3 regulatory changes that you should take note of
The legislation is the US' response to the global financial crisis of 2008. The Act was signed into law in July 2010 by President Barack Obama. Some of the major aspects of the Act include regulation of mortgages, loans and credit cards, overseeing Wall Street and systemic risks that occur within, and regulate, risky derivatives.
Pravin Palande/Forbes India
1. Frank-Dodd Act
The legislation is the US' response to the global financial crisis of 2008. The Act was signed into law in July 2010 by President Barack Obama. Some of the major aspects of the Act include regulation of mortgages, loans and credit cards, overseeing Wall Street and systemic risks that occur within, and regulate, risky derivatives. The Volcker Rule, which is a sub section of the Act, bans banks from proprietary trading or using hedge funds to do the same.
The basic idea of the rule is to stop banks from gambling with depositors’ money. Even though it was legislated in record time, the Frank-Dodd Act has been implemented very slowly. Only a third of the rules have been made while the rest are yet to be finalised.
The Volcker Rule will be a major point of discussion in 2013 and even if some part of it is implemented, it has the potential to affect liquidity in global markets. Financial liquidity in global markets is often provided by large traders such as hedge funds. Banks are often the main source of funds for many hedge funds that invest the money in global markets. A large part of the liquidity in Indian equity markets is accounted for by portfolio investors. If the Volcker Rule becomes a reality, then it has the potential to affect liquidity across the globe, and that includes India.
Image: Vijayanand Gupta / Hindustan Times
The commission headed by Justice BN Srikrishna has suggested creating a unified financial agency
2. Unified Regulator
India’s financial sector is governed by a jumble of laws and a plethora of institutions. The Financial Sector Legislative Reforms Commission (FSLRC), headed by Justice BN Srikrishna, has suggested creating a super-regulator or the Unified Financial Agency. The commission also wants to set up a Financial Redressal Agency, an independent debt management office and a financial sector appellate tribunal.
At present, mutual funds come under the Securities Exchange Board of India (SEBI) while the insurance industry is regulated by the Insurance Regulatory and Development Authority (IRDA). Pensions are overseen by the Pension Funds Regulatory and Development Authority.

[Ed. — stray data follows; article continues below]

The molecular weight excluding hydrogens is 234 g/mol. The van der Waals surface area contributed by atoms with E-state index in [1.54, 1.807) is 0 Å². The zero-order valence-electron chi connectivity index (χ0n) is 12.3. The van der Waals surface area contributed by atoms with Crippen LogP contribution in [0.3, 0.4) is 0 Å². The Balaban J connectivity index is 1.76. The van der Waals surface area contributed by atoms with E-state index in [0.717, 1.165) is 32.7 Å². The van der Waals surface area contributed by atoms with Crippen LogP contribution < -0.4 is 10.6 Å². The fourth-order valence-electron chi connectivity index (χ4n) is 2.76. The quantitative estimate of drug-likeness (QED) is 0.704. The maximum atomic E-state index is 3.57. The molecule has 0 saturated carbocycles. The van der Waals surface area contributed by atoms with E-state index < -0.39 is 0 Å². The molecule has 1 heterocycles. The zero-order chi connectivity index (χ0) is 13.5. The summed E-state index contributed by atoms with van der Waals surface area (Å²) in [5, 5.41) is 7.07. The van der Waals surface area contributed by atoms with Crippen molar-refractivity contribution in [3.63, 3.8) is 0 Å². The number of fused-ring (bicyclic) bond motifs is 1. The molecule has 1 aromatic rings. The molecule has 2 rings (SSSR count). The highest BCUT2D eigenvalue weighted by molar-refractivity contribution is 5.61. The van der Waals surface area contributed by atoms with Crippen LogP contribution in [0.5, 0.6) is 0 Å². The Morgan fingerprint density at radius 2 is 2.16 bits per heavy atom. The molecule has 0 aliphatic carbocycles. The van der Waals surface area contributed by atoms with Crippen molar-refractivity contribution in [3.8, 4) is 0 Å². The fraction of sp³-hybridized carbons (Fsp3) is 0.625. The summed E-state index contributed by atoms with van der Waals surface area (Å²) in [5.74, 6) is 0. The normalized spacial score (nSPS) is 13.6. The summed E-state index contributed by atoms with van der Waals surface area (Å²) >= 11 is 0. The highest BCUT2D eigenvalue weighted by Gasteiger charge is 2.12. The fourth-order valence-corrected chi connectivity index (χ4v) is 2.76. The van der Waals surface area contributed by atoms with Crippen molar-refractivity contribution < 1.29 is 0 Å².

Merging the different regulators will lead to an exchange of information, which will lead to greater transparency. But despite a merger, the overall number of regulatory bodies will still be seven as the commission wants three new agencies set up. The FSLRC is scheduled to submit its recommendations by March 2013. If these are implemented, India’s financial sector will come under a radically new regulatory regime.
3. How LIBOR IS calculated and monitored
The London Inter-Bank Offered Rate (Libor), the benchmark lending rate recognised worldwide, came under a cloud in 2012 when it was revealed that it was often rigged. Investment bank Barclays was fined £290 million and its CEO and chairman were fired.
The Libor that was manipulated by certain banks is a daily reference rate at which banks borrow from each other. It is an international reference rate that is used to price securities or instruments that go up to around $600 trillion. The Financial Services Authority (FSA) is probing the case. Its following recommendations will likely become law next year:
- There will be an independent administrator for Libor, which is now handled by the British Bankers’ Association. The independent administrator will be monitored by the Finance Conduct Authority (FCA).
- The benchmark administrators will have to confirm submissions and look out for any doubtful activity.
- Initially, the Libor will be the only regulated benchmark in the UK, but the FSA is thinking of a new regime to monitor other benchmarks as well.
- Those banks that give data to formulate the Libor should have a clear conflict of interest policy and appropriate controls in place.
In 2013, the FSA will be replaced by two new regulatory bodies: The Prudential Regulation Authority—which will be a subsidiary of the Bank of England—will be responsible for the stable and prudent operation of the financial system through regulation of all deposit-taking institutions, insurers and investment banks; the second, the FCA, will regulate conduct in retail, as well as wholesale, financial markets and the infrastructure that supports those markets. Since Libor is used to price credit across the globe, changes to its calculation and monitoring will ripple through debt markets worldwide.
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